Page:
Ryzen chips typically power desktop and laptop computers, while EPYC processors are generally found in servers. A quick rundown of the vulnerabilities as presented as of this writing:

RYZENFALL – four variants, affects the Ryzen family of processors: This vulnerability purports to allow malicious software to take full control of the AMD Secure Processor. The resulting Secure Processor privileges could allow read and write in protected memory areas, such as SMRAM and the Windows Credential Guard isolated memory. This could allow attackers to bypass controls such as Windows Credential Guard to compromise credentials, and potentially move laterally through the affected network.

Attackers could also theoretically use this vulnerability in conjunction with MasterKey to install persistent malware on the Secure Processor.

FALLOUT – three variants, affects the EPYC family of processors: This vulnerability purports to allow attackers to read from and write to protected memory areas, such as SMRAM and Windows Credential Guard isolated memory (VTL-1).

Attackers could theoretically leverage these vulnerabilities to steal network credentials protected by Windows Credential Guard, as well as to bypass BIOS flashing protections implemented in SMM.

CHIMERA – two variants, affects the Ryzen family of processors: This vulnerability purports to have discovered two sets of manufacturer backdoors: One implemented in firmware, the other in hardware (ASIC). The backdoors allow malicious code to be injected into the AMD Ryzen chipset.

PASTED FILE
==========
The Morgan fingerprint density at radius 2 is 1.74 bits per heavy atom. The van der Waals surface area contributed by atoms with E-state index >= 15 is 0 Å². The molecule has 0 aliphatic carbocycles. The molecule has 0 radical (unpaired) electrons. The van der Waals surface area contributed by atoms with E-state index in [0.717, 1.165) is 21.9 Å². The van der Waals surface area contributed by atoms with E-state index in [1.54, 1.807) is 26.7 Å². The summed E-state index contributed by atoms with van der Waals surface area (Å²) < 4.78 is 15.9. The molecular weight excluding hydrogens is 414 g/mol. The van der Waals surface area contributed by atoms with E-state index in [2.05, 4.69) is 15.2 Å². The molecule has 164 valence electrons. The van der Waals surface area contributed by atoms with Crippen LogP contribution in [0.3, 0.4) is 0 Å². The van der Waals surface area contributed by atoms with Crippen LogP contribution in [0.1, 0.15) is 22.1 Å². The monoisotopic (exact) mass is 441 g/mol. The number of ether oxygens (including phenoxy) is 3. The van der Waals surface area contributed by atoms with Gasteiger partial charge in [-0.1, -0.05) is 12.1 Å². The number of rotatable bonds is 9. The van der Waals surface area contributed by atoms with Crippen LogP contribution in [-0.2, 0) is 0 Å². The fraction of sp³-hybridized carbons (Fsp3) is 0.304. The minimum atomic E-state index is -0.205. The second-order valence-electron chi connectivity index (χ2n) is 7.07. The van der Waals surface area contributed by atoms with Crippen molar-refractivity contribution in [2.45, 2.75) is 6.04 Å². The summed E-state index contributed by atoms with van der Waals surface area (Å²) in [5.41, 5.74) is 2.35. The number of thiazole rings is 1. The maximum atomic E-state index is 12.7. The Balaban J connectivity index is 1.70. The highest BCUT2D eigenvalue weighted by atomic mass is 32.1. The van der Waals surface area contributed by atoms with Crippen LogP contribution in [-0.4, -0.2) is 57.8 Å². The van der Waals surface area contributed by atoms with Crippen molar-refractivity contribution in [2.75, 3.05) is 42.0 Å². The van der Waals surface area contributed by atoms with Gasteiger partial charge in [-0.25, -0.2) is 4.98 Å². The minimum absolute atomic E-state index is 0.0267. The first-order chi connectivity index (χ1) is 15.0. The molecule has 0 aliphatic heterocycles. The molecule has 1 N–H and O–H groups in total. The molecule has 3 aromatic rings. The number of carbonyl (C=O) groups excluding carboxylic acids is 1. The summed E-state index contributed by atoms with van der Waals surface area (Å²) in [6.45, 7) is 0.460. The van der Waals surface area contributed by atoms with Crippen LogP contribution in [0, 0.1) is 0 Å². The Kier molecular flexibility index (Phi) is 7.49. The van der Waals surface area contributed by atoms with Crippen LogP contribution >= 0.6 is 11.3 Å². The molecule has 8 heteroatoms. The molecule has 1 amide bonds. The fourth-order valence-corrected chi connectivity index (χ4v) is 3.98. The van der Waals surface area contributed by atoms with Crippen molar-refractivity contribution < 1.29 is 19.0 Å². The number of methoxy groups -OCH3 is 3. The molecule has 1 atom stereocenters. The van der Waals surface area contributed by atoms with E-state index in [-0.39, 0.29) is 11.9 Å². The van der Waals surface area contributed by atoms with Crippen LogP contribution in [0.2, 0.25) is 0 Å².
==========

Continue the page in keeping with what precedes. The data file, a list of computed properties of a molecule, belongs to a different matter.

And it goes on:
The chipset links the CPU to USB, SATA, and PCI-E devices. Network, WiFi and Bluetooth traffic often flows through the chipset as well. The attack potential for this vector is significant, and malware could evade virtually all endpoint security solutions on the market.

Malware running on the chipset could leverage the latter’s Direct Memory Access (DMA) engine to attack the operating system. This kind of attack has been demonstrated.

MASTERKEY – three variants, affects both the Ryzen and EPUC families of processors:  Multiple vulnerabilities in AMD Secure Processor firmware allow attackers to infiltrate the Secure Processor.

This vulnerability purports to allow the deployments stealthy and persistent malware, resilient against virtually all security solutions on the market. It also appears to allow tampering with AMD’s firmware-based security features such as Secure Encrypted Virtualization (SEV) and Firmware Trusted Platform Module (fTPM).